718-7-AUTISM (728-8476) x2060
These support groups provide a forum for parents to discuss the successes, disappointments, and anxieties that come from raising children with disabilities.
PWSN empowers parents of children with special needs, strengthens the parent-child connection, and enhances independence. The program works to accomplish goals parents identify for their families through many different activities, including a Support and Skills Group.
460 W. 34th St., 11th Floor, Chelsea
888-YAI-AUTISM (924-2884) • 212-273-6100
Family Support resources include strategies for managing everyday stress and changes in funding for people with developmental disabilities. YAI offers directories for family support resources for all five boroughs, including support groups for parents, siblings, and caregivers who have a relative with developmental disabilities.
Ridgewood Space, at P.S. 71, 62-85 Forest Ave., Ridgewood
These monthly parent and caregiver support groups allow parents to discuss their experiences—or any topic—with other parents on similar journeys. Parents can drop their kids at Extreme Kids’ Open Play session and head to the support group a few doors down, knowing their children are safe. Visit the website to RSVP for a group.
MOCHA’s goal is to raise awareness of autism and related developmental disabilities, advocate for parents and children, and form alliances between parents. MOCHA aims to increase the amount of information available about autism within communities of color. Groups currently meet on Wednesdays at 12:30pm in Astoria.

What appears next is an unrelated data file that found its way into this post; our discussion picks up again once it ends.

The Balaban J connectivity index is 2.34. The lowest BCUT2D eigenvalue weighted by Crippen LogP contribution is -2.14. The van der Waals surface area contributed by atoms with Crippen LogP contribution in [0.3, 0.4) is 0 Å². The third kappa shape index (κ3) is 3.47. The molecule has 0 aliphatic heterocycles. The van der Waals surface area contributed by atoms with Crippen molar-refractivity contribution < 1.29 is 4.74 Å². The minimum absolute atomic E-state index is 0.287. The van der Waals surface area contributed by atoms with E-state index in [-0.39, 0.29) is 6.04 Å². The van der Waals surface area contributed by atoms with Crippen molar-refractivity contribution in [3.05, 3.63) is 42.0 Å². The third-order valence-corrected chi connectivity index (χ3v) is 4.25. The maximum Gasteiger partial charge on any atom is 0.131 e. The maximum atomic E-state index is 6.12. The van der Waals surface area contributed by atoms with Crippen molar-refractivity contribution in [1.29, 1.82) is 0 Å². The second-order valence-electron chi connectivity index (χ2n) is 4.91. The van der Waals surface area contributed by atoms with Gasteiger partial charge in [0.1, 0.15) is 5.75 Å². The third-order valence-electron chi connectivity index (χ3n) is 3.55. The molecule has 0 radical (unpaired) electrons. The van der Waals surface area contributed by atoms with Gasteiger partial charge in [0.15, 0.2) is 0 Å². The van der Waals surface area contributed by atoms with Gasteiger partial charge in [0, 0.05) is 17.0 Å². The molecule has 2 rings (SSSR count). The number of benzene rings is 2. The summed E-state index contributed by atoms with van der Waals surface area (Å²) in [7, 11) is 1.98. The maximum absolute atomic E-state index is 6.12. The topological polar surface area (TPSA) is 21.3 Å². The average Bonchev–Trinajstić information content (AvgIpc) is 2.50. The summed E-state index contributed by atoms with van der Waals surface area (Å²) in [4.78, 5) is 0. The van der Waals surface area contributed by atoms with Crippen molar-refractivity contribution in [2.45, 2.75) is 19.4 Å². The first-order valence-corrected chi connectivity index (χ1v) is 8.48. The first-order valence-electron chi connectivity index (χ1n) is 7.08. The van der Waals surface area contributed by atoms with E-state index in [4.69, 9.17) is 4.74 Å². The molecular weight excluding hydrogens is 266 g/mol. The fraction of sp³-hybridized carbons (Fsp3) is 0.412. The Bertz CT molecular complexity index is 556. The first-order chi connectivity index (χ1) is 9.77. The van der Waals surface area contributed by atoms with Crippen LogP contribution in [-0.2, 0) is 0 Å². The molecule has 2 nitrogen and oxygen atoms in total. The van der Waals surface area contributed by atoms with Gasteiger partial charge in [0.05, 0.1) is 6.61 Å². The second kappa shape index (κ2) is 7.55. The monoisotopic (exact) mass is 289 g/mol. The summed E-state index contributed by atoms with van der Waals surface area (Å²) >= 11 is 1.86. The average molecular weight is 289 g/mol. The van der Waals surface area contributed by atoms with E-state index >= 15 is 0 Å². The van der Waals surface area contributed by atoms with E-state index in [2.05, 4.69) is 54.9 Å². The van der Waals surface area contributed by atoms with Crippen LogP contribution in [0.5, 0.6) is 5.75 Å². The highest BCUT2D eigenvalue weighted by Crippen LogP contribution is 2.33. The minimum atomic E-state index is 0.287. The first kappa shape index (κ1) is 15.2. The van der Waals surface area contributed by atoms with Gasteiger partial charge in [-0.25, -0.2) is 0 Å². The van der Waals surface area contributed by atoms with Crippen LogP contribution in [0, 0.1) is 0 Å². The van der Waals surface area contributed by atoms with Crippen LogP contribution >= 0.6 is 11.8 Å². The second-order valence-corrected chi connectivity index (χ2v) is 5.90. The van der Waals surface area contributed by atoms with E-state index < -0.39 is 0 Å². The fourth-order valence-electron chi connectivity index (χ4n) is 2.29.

The National Alliance offers peer-to-peer support groups, an eight-week peer-to-peer support class, and two different family support groups for individuals with psychiatric diagnoses and their families. The general family support group allows individuals to connect with their families and other people in similar situations. However, the 10- to 12-week family-to-family class is offered solely for family members to connect with each other.
Queens Parent Resource Center
112-40 Francis Lewis Blvd., Queens Village
The Parent Federation holds monthly workshops and meetings for families and parents of children with developmental disabilities to learn about the latest medical advances, provide support, and discuss government policies as they relate to developmental disabilities.
358 St. Marks Place
This chapter of Families Together in New York State is a nonprofit dedicated to assisting families and caregivers of children who are experiencing or who are at risk for emotional, behavioral, or mental health disabilities.
460 Brielle Ave.
This nonprofit works to improve the lives of children and families affected by autism spectrum disorder. Support groups, which meet on the second and fourth Tuesdays of every month, are geared toward parents and caregivers who learn from each other through sharing experiences and information. Support is also offered over the phone for parents and caregivers that cannot make group times.
1765 South Ave.
This nonprofit has more than 175 social service and mental health programs in New York, including child and adolescent services, early childhood and learning programs, and services for people living with developmental disabilities.
Institute for Basic Research, 1050 Forest Hill Road
Fathers’ Support Group: Page Plaza Diner, 75 Page Ave., Tottenville
The center offers support groups at various times for individuals with Asperger’s syndrome, as well as mothers, fathers, and siblings in order to find informational, emotional, and social support and resources. People interested in attending the sibling support group must RSVP.